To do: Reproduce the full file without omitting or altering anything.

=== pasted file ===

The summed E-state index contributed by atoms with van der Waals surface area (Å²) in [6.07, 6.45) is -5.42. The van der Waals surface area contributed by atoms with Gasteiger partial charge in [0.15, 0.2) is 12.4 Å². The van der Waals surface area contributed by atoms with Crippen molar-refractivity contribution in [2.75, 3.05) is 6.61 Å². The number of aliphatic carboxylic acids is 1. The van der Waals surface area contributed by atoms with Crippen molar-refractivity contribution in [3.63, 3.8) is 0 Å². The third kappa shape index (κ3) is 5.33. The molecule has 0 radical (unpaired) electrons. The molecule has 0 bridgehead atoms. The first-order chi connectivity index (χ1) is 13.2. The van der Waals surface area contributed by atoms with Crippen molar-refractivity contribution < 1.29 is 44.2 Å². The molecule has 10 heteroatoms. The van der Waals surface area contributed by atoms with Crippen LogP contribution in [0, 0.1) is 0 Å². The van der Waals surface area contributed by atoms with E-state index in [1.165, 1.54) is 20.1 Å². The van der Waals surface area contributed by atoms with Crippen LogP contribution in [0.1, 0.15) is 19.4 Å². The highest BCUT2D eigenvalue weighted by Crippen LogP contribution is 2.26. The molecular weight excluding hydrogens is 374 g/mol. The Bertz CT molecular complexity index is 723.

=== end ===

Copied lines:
The summed E-state index contributed by atoms with van der Waals surface area (Å²) in [6.07, 6.45) is -5.42. The van der Waals surface area contributed by atoms with Gasteiger partial charge in [0.15, 0.2) is 12.4 Å². The van der Waals surface area contributed by atoms with Crippen molar-refractivity contribution in [2.75, 3.05) is 6.61 Å². The number of aliphatic carboxylic acids is 1. The van der Waals surface area contributed by atoms with Crippen molar-refractivity contribution in [3.63, 3.8) is 0 Å². The third kappa shape index (κ3) is 5.33. The molecule has 0 radical (unpaired) electrons. The molecule has 0 bridgehead atoms. The first-order chi connectivity index (χ1) is 13.2. The van der Waals surface area contributed by atoms with Crippen molar-refractivity contribution < 1.29 is 44.2 Å². The molecule has 10 heteroatoms. The van der Waals surface area contributed by atoms with Crippen LogP contribution in [0, 0.1) is 0 Å². The van der Waals surface area contributed by atoms with E-state index in [1.165, 1.54) is 20.1 Å². The van der Waals surface area contributed by atoms with Crippen LogP contribution in [0.1, 0.15) is 19.4 Å². The highest BCUT2D eigenvalue weighted by Crippen LogP contribution is 2.26. The molecular weight excluding hydrogens is 374 g/mol. The Bertz CT molecular complexity index is 723.